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Chocolate Mousse and Pumpkin Bread
updated: Nov 14, 2009, 7:00 AM
By Leah Etling
This column started out as a celebration of the many flavors of fall, but then Better Homes and Gardens betrayed me and I had to make pumpkin bread twice.
I think my favorite things about pumpkin bread are how it makes the house smell while it is cooking (although the same result could probably be achieved with a scented candle and far less calories), and the way it tastes warm with butter on it (the candle isn’t going to help me there).
You’ve probably already figured out that I don’t pay any attention to sugar and fats when I’m in the kitchen. As a result, I have to run a lot of miles to be able to eat this way. Since I like running a lot of miles, this works out. But because not everyone would agree with that approach my apologies for not exactly offering healthy choices. I should probably be more conscious of that going forward.
It’s starting to feel like fall outside, so I was really excited about making pumpkin bread. I had a great memory of a recipe from my ancient Better Homes cookbook, which has been used so much that it’s literally in about a 100 pieces (here’s a pictures to show you I’m not kidding. When I went to grad school at Berkeley, I was scared to leave my apartment most of the time, so I cooked A LOT. I made almost every recipe in the cookbook.)
Anyway, one memory of this pumpkin bread recipe is that I didn’t like that it had Crisco in it. I’m only a big fan of shortening when it comes to piecrust. So, I made the Better Homes recipe and it was virtually flavorless! I couldn’t figure it out. The only thing I did differently was to use Trader Joe’s pumpkin instead of Libby’s. Some will surely say I should have used pumpkin from a real pumpkin, a la Martha Stewart. I’m sort of a fake Martha Stewart. I want to make it myself and I want it to taste good, but I’m not going to spend four hours and throw my shoulder out scooping a real pumpkin and sorting the seeds (unless they need to be counted for Edhat, of course).
The Better Homes bread took so much butter on top to make it edible, that I threw half of it out. Then I went back to the store, bought some Libby’s pumpkin, and found a different recipe, “Downeast Maine Pumpkin Bread” online, that sounded great. The main reason I picked it was that it didn’t have Crisco (vegetable oil instead) and it had all the traditional spices, ginger, cinnamon, cloves and nutmeg, in decent quantities. Here’s the link: link to recipe. Note that the cooking time recommended is long, I took it out after 45 minutes and it was done. But I’m using a really old oven, so that probably has something to do with it.
This batch smelled even better while it was cooking, so I was cautiously optimistic. As it turned out, it was great -- much much better than the first batch! My taste tester, Erik confirmed that it was absolutely above and beyond the initial attempt.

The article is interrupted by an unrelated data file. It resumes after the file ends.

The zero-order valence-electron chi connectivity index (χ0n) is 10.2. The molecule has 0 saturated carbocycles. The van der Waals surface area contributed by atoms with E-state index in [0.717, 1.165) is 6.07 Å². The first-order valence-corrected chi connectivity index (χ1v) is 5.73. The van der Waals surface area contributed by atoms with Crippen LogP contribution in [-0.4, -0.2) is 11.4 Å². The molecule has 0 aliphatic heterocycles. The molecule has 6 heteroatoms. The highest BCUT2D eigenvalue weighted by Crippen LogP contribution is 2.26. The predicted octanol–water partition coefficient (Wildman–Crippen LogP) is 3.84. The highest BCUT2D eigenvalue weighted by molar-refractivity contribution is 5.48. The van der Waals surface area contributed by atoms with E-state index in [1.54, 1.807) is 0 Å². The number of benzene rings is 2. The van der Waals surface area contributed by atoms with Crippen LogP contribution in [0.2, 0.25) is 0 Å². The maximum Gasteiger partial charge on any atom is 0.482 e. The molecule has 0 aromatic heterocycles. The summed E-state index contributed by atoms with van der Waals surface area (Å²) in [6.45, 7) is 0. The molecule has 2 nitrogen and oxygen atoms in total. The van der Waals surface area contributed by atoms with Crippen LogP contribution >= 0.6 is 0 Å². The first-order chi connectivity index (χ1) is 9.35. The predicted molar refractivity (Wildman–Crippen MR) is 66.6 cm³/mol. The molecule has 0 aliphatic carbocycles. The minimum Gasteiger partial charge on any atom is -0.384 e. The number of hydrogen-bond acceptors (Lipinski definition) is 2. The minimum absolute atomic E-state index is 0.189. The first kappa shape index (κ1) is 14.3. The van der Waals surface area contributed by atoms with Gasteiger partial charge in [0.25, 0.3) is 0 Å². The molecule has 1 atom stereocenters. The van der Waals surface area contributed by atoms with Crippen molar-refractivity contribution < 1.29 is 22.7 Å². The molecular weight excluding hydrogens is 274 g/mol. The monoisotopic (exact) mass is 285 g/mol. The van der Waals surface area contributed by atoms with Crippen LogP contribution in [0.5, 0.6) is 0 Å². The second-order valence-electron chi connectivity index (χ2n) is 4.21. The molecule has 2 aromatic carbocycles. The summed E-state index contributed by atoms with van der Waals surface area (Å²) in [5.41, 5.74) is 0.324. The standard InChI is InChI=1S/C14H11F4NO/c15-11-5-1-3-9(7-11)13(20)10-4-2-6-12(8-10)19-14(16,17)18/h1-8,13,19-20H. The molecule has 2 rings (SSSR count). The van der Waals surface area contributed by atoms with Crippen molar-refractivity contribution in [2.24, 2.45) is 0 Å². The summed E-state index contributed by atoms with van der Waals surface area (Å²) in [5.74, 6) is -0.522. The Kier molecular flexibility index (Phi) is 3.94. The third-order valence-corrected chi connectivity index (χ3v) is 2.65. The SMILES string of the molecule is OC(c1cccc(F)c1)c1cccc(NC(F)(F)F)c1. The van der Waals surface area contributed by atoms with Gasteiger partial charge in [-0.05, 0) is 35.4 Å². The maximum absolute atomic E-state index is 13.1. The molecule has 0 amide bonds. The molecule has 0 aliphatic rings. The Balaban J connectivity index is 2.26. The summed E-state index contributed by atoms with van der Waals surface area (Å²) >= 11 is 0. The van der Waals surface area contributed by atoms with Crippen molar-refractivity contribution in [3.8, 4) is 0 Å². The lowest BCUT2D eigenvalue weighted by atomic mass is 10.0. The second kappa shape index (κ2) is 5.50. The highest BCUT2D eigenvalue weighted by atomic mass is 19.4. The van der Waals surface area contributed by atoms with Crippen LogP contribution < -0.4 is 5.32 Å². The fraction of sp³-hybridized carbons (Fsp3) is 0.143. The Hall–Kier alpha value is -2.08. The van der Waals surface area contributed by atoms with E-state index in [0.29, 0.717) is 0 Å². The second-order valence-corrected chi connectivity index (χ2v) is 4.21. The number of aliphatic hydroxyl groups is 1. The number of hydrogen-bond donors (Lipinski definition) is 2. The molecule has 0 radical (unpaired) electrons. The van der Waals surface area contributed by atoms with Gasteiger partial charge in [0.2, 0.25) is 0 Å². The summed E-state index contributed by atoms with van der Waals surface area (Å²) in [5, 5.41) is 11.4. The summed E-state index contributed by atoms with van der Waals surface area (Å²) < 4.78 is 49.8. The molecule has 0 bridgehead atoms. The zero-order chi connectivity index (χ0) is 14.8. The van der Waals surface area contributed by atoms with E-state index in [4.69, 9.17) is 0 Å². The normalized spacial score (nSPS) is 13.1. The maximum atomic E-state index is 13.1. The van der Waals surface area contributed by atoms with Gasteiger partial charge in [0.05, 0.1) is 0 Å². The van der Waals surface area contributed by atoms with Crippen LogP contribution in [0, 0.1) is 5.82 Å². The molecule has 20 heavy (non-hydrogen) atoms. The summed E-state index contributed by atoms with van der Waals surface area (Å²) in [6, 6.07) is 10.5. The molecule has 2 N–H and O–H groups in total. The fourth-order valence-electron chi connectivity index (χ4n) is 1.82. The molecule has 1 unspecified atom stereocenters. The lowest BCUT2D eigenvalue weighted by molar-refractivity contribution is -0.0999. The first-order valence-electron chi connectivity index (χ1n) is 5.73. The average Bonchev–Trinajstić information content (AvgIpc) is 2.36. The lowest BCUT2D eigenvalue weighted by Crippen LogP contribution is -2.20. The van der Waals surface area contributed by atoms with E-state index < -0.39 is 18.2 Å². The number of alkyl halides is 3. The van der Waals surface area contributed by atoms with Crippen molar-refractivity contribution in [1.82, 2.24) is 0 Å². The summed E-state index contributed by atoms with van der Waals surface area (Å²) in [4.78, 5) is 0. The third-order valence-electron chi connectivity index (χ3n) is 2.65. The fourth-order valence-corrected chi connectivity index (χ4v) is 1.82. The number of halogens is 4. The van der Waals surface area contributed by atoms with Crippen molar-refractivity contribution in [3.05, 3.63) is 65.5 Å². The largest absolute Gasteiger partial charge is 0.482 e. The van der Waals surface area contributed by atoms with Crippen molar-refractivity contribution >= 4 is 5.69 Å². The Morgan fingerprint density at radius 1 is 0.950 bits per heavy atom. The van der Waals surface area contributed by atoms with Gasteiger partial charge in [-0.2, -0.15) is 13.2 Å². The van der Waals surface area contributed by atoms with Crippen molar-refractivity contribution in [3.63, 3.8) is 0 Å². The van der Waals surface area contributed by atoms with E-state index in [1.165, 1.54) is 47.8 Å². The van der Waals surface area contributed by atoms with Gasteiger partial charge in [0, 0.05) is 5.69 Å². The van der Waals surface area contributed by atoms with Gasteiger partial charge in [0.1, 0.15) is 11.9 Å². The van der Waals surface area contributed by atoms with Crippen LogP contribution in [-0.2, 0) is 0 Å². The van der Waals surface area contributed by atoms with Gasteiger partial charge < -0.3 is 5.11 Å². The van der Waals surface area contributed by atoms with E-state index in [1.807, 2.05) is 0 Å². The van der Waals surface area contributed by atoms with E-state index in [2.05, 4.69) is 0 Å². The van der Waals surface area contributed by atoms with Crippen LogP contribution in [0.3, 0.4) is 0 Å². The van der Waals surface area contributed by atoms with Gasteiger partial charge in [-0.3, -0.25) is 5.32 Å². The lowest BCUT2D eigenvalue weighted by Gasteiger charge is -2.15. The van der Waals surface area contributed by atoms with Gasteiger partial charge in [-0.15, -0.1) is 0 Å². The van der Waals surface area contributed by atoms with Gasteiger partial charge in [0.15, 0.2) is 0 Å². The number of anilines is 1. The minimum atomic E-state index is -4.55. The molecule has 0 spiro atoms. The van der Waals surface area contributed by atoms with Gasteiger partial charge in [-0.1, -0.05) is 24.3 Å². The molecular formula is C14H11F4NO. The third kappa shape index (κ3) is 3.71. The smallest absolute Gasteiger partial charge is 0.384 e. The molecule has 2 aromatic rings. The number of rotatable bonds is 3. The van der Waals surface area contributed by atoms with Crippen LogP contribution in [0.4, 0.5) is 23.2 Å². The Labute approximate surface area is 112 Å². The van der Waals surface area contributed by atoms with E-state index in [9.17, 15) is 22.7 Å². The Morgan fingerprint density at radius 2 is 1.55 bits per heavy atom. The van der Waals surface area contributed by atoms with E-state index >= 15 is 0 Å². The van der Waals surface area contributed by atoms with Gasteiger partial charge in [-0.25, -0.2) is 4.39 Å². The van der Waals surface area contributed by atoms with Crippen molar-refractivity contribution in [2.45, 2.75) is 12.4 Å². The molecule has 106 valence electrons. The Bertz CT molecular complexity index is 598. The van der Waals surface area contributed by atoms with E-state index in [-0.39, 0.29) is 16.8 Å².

Meanwhile, I’d already realized that just making pumpkin bread wasn’t going to be enough for this week. It was Edhat’s birthday Nov. 10, and I didn’t get Ed a present. I did, however, eat some chocolate mousse while I was putting out the newsletter at 6 a.m. on Tuesday, but I figured it would be more significant if I made some chocolate mousse from scratch.
This required buying bourbon and Scharffen Berger chocolate at 11 a.m. Yowza! The people at the market probably thought that I’d just lost my job or something. I’m not sure what I’m going to do with this bottle of bourbon now that I’ve used 2 tablespoons of it to make the mousse, but maybe I’ll give the rest to Ed as a belated birthday gift.
Here is the chocolate mousse recipe, which is from Fine Cooking:
Bourbon Chocolate Mousse
Half-cup heavy cream
3 tablespoons powdered sugar
2 tablespoons Bourbon
1 teaspoon vanilla extract
4 ounces bittersweet chocolate, finely chopped (3/4 cup)
4 large egg whites at room temperature
Pinch of table salt
Chill 4 ramekins. Boil the cream and sugar in a saucepan. Add the bourbon and vanilla. Add chocolate, let sit for 5 minutes (don’t stir). Whisk until smooth. Set aside.
Beat egg whites and salt on high until they form stiff peaks.
Fold a quarter of the whites into the ganache. Then add the rest with care. Divide and refrigerate 1-24 hours before serving.
I waited several hours to try it, and it was delicious. A little heavy on the bourbon flavor, but when I tried it again the next morning (while I was polishing off this column), the flavor had settled and it was totally scrumptious. A great holiday dessert, especially in a cute red ramekin from Cost Plus World Market. I didn’t have any candles, or I would have stuck six of them in there. Happy birthday, Edhat!
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